Reflections on where we’re at – Linlithgow Distillery

As we continue our series of features on how the current crisis has affected some of our good Scottish Gin friends around the country, we speak to Alyson Jamieson from Linlithgow Distillery, who tells us what they’ve been doing and their plans for the future. We’re dreaming of attending another of their amazing Gin Cruises again soon!

How has the Coronavirus crisis impacted your business so far?

With the closure of the pubs, restaurants, hotels and off-sales, around 85% of our income stream disappeared in one day.  With just the 2 of us in the business we have been able to stay open and continue working, but supply chains have been severely impacted.  We have also had to cancel the first 2 of our 4 planned LinGin canal cruises this summer.  Our July and September cruises are still at the moment but we are keeping a close eye on continuing advice from the Scottish Government.

-What changes have you had to make to adapt to ‘the new normal’?

We shut down gin production in early March and switched to hand sanitiser.  We have distributed in the region of 2,000 litres of sanitiser – charged to businesses and the public, which allowed us to donate free to charities and some frontline services and sell at cost to care companies, prisons, Police stations and other local businesses.

We also switched virtually all our sales to our online website and have created lots of fun and discounted packages on our products.  The support of the public has been overwhelming in the past 2 months and if it wasn’t for them purchasing directly from us, I’m not sure we would be able to get through this. 

What positives/upsides do you see in these weird times?

People are really beginning to realise the value of small businesses who are struggling to survive this lockdown and who do not have a supermarket shelf presence.  Those businesses who have been able to switch to online orders and contactless deliveries are hopefully going to be able to see this through, but we are by no means out of the woods yet.  The other great thing to see if people helping each other – just simple things but making an effort to be positive and change somebody’s day for the better.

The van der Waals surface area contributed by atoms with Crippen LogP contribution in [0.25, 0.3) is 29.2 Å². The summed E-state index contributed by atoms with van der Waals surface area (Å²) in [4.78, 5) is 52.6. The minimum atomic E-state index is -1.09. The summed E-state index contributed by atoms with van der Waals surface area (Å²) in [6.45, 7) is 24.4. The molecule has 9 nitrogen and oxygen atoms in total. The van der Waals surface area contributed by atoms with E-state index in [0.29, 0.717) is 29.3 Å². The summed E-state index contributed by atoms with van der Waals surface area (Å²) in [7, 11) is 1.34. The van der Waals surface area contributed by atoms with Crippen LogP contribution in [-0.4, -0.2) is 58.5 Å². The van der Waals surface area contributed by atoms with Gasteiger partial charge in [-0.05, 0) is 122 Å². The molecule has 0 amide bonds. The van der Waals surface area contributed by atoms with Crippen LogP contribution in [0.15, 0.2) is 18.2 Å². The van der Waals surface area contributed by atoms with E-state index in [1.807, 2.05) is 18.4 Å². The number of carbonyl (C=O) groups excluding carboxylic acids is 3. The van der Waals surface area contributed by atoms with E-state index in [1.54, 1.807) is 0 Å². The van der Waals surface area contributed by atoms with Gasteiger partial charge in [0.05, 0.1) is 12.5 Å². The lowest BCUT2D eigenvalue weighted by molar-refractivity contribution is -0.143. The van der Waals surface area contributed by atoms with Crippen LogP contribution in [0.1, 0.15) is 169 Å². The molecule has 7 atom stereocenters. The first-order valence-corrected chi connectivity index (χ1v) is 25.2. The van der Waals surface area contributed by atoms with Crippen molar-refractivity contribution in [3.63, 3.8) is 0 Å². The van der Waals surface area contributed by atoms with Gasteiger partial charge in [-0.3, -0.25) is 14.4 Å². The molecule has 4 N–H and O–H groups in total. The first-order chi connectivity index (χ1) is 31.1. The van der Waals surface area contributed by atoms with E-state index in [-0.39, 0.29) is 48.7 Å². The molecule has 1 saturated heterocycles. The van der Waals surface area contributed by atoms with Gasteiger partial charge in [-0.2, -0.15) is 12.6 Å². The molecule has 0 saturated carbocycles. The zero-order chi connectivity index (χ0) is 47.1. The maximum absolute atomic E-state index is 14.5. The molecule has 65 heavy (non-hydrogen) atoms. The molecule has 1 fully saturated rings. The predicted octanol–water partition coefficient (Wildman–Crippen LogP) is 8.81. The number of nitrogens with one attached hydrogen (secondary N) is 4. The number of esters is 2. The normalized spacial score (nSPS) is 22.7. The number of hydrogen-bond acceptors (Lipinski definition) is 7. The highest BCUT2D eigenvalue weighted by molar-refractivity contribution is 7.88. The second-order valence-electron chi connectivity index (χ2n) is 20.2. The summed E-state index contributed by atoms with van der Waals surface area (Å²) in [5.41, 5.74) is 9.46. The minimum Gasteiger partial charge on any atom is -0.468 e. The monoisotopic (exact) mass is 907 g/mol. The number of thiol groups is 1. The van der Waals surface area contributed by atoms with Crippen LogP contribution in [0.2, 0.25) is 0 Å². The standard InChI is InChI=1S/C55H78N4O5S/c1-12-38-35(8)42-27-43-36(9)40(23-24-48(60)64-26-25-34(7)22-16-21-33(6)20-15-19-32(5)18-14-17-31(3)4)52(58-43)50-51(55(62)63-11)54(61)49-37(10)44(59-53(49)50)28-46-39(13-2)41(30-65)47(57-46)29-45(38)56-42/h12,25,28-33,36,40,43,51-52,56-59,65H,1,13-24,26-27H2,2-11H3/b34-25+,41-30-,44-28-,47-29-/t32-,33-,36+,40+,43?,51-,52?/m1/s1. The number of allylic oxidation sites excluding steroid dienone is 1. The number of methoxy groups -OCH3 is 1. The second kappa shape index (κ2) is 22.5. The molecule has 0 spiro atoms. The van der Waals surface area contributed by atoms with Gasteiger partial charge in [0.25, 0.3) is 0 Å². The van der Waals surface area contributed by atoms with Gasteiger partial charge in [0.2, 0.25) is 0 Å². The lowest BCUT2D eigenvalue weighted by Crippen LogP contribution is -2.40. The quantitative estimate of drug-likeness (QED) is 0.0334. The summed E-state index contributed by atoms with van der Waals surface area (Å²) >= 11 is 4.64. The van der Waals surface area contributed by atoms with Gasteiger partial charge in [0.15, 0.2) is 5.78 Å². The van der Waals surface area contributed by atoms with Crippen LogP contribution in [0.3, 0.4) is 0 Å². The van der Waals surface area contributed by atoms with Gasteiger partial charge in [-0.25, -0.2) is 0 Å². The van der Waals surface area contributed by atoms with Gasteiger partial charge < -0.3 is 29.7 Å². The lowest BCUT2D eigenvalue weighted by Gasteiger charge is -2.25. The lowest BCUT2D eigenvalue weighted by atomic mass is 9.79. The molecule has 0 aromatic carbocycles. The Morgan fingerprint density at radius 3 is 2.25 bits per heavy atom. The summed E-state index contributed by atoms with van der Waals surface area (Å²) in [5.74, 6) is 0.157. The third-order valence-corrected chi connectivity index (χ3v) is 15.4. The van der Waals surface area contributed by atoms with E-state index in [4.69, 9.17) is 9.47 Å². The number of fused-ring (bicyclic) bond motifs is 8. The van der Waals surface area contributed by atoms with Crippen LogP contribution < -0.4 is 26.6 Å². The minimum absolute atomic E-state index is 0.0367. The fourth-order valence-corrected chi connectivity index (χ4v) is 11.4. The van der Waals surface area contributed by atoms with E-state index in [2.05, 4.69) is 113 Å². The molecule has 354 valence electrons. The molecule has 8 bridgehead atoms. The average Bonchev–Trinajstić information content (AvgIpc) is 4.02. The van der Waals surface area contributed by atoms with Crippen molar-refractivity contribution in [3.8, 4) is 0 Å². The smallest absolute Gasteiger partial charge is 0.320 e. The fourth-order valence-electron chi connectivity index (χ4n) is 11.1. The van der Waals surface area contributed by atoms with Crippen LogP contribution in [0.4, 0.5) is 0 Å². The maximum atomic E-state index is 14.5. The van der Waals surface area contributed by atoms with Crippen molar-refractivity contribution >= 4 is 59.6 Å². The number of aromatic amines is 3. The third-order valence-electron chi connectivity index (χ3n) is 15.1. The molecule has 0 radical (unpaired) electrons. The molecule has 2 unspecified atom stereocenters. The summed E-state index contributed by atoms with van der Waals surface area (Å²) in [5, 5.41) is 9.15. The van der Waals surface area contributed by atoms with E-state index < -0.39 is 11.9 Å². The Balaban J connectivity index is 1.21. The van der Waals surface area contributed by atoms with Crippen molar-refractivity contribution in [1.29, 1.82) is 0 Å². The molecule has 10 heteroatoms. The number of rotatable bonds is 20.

How’s life at home?

Apart from not being able to see family, it’s just the same as before for us as we are still working.  We had to take a couple of days off though to start sorting the garden out as all the neighbours’ gardens were looking lovely and ours was …… not lol!!  

Probably our biggest personal impact has been the cancellation of our daughter’s wedding, due to have taken place on 5th June.  Whilst it is not a death, or illness, or anything more serious, it has impacted us as a family and being unable to hug our daughter and her fiancé is incredibly difficult.  Everything is now rearranged for next year but it now means we have both daughters getting married exactly 1 month apart!!

– What are your hopes and plans for:

1. the next few months

Start to see the lockdown easing by allowing us to meet up with family first, then see the small shops and services allowed to open.

We still have our Navy strength to launch and we have a couple of other special small batches almost ready to release too so we plan on releasing them soon.

2. the coming year

Gradually start to see the economy pick up – I fear there are going to be so many smaller companies unable to survive.  Although we are still working and are now back distilling gin again, until the bars, restaurants and off-sales are up and running again and we start to see orders coming back through,  we are still in a very precarious situation but if we can maintain our online sales at the current rate then we are quietly optimistic that we will still be here at the end of 2020, along with a buoyant hospitality sector springing back up.

We are also re-branding this year so we really want to see that come to fruition later this year.

– How do you think this will affect the Scottish Gin industry as a whole?

We could see a few of the smaller brands maybe disappearing –  perhaps because they have been unable to continue working through this, or they have had to find alternative employment or have just decided enough is enough.  It could be that we see some amalgamation of brands but first and foremost, I really hope the hospitality sector manages to re-open soon and gets back on its feet.  Our streets are not the same with all the pubs closed.

Time will tell on all of this – but we are determined that Linlithgow Distillery will still be here in 6 months’ time!

WE WILL SURVIVE!!!!!!!!! Cue song ………………

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